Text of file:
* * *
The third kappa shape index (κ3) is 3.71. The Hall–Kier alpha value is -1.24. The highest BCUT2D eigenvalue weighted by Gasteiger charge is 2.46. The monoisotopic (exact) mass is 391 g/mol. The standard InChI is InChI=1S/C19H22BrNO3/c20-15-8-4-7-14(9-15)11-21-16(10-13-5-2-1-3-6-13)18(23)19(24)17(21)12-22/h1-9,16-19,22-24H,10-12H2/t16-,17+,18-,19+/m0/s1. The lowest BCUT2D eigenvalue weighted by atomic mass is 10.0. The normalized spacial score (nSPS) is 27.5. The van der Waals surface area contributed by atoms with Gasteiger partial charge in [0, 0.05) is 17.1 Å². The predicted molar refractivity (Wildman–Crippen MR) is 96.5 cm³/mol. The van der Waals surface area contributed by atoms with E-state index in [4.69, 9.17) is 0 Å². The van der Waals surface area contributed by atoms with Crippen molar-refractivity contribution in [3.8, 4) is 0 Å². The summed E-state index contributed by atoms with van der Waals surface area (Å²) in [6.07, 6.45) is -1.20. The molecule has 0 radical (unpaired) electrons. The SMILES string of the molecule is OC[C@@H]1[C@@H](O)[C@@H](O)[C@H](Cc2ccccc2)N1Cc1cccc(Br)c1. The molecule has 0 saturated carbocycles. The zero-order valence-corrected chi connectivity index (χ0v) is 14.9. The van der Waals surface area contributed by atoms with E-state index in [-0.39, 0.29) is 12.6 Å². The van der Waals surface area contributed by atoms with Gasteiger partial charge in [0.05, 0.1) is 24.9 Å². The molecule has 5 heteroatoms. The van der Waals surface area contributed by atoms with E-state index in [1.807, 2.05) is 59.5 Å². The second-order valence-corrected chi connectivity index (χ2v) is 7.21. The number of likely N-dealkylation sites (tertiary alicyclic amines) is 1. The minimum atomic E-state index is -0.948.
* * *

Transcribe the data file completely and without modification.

The third kappa shape index (κ3) is 3.71. The Hall–Kier alpha value is -1.24. The highest BCUT2D eigenvalue weighted by Gasteiger charge is 2.46. The monoisotopic (exact) mass is 391 g/mol. The standard InChI is InChI=1S/C19H22BrNO3/c20-15-8-4-7-14(9-15)11-21-16(10-13-5-2-1-3-6-13)18(23)19(24)17(21)12-22/h1-9,16-19,22-24H,10-12H2/t16-,17+,18-,19+/m0/s1. The lowest BCUT2D eigenvalue weighted by atomic mass is 10.0. The normalized spacial score (nSPS) is 27.5. The van der Waals surface area contributed by atoms with Gasteiger partial charge in [0, 0.05) is 17.1 Å². The predicted molar refractivity (Wildman–Crippen MR) is 96.5 cm³/mol. The van der Waals surface area contributed by atoms with E-state index in [4.69, 9.17) is 0 Å². The van der Waals surface area contributed by atoms with Crippen molar-refractivity contribution in [3.8, 4) is 0 Å². The summed E-state index contributed by atoms with van der Waals surface area (Å²) in [6.07, 6.45) is -1.20. The molecule has 0 radical (unpaired) electrons. The SMILES string of the molecule is OC[C@@H]1[C@@H](O)[C@@H](O)[C@H](Cc2ccccc2)N1Cc1cccc(Br)c1. The molecule has 0 saturated carbocycles. The zero-order valence-corrected chi connectivity index (χ0v) is 14.9. The van der Waals surface area contributed by atoms with E-state index in [-0.39, 0.29) is 12.6 Å². The van der Waals surface area contributed by atoms with Gasteiger partial charge in [0.05, 0.1) is 24.9 Å². The molecule has 5 heteroatoms. The van der Waals surface area contributed by atoms with E-state index in [1.807, 2.05) is 59.5 Å². The second-order valence-corrected chi connectivity index (χ2v) is 7.21. The number of likely N-dealkylation sites (tertiary alicyclic amines) is 1. The minimum atomic E-state index is -0.948.